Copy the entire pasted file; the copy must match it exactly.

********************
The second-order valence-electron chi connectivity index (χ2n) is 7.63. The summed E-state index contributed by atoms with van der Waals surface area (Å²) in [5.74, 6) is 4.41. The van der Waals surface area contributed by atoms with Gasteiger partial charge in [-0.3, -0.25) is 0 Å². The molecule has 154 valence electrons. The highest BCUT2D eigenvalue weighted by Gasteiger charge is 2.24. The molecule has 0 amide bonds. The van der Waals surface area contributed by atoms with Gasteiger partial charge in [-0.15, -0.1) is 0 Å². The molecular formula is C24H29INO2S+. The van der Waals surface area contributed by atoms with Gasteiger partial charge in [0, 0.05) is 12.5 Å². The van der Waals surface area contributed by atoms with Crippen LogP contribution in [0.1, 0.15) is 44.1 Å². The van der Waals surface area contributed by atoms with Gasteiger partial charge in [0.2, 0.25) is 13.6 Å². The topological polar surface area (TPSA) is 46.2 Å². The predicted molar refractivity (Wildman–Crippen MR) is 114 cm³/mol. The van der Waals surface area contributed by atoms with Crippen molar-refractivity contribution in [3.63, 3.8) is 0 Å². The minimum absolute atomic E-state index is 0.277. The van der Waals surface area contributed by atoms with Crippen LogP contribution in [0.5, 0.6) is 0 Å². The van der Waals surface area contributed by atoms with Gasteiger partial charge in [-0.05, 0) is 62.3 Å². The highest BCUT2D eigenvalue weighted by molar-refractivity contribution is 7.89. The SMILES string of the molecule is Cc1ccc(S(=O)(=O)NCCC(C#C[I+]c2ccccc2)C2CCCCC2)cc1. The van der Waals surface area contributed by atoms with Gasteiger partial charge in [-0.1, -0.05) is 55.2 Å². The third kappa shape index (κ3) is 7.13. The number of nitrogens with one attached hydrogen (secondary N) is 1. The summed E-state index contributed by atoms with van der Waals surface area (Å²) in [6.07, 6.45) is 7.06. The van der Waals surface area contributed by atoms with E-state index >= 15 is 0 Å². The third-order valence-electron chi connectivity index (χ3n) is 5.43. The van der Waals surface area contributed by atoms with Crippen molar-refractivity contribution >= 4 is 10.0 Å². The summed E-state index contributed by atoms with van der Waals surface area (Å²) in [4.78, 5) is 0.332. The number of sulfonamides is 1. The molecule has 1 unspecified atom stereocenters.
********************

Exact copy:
The second-order valence-electron chi connectivity index (χ2n) is 7.63. The summed E-state index contributed by atoms with van der Waals surface area (Å²) in [5.74, 6) is 4.41. The van der Waals surface area contributed by atoms with Gasteiger partial charge in [-0.3, -0.25) is 0 Å². The molecule has 154 valence electrons. The highest BCUT2D eigenvalue weighted by Gasteiger charge is 2.24. The molecule has 0 amide bonds. The van der Waals surface area contributed by atoms with Gasteiger partial charge in [-0.15, -0.1) is 0 Å². The molecular formula is C24H29INO2S+. The van der Waals surface area contributed by atoms with Gasteiger partial charge in [0, 0.05) is 12.5 Å². The van der Waals surface area contributed by atoms with Crippen LogP contribution in [0.1, 0.15) is 44.1 Å². The van der Waals surface area contributed by atoms with Gasteiger partial charge in [0.2, 0.25) is 13.6 Å². The topological polar surface area (TPSA) is 46.2 Å². The predicted molar refractivity (Wildman–Crippen MR) is 114 cm³/mol. The van der Waals surface area contributed by atoms with Crippen molar-refractivity contribution in [3.63, 3.8) is 0 Å². The minimum absolute atomic E-state index is 0.277. The van der Waals surface area contributed by atoms with Crippen LogP contribution in [0.5, 0.6) is 0 Å². The van der Waals surface area contributed by atoms with Gasteiger partial charge in [-0.05, 0) is 62.3 Å². The highest BCUT2D eigenvalue weighted by molar-refractivity contribution is 7.89. The SMILES string of the molecule is Cc1ccc(S(=O)(=O)NCCC(C#C[I+]c2ccccc2)C2CCCCC2)cc1. The van der Waals surface area contributed by atoms with Gasteiger partial charge in [-0.1, -0.05) is 55.2 Å². The third kappa shape index (κ3) is 7.13. The number of nitrogens with one attached hydrogen (secondary N) is 1. The summed E-state index contributed by atoms with van der Waals surface area (Å²) in [6.07, 6.45) is 7.06. The van der Waals surface area contributed by atoms with E-state index >= 15 is 0 Å². The third-order valence-electron chi connectivity index (χ3n) is 5.43. The van der Waals surface area contributed by atoms with Crippen molar-refractivity contribution >= 4 is 10.0 Å². The summed E-state index contributed by atoms with van der Waals surface area (Å²) in [4.78, 5) is 0.332. The number of sulfonamides is 1. The molecule has 1 unspecified atom stereocenters.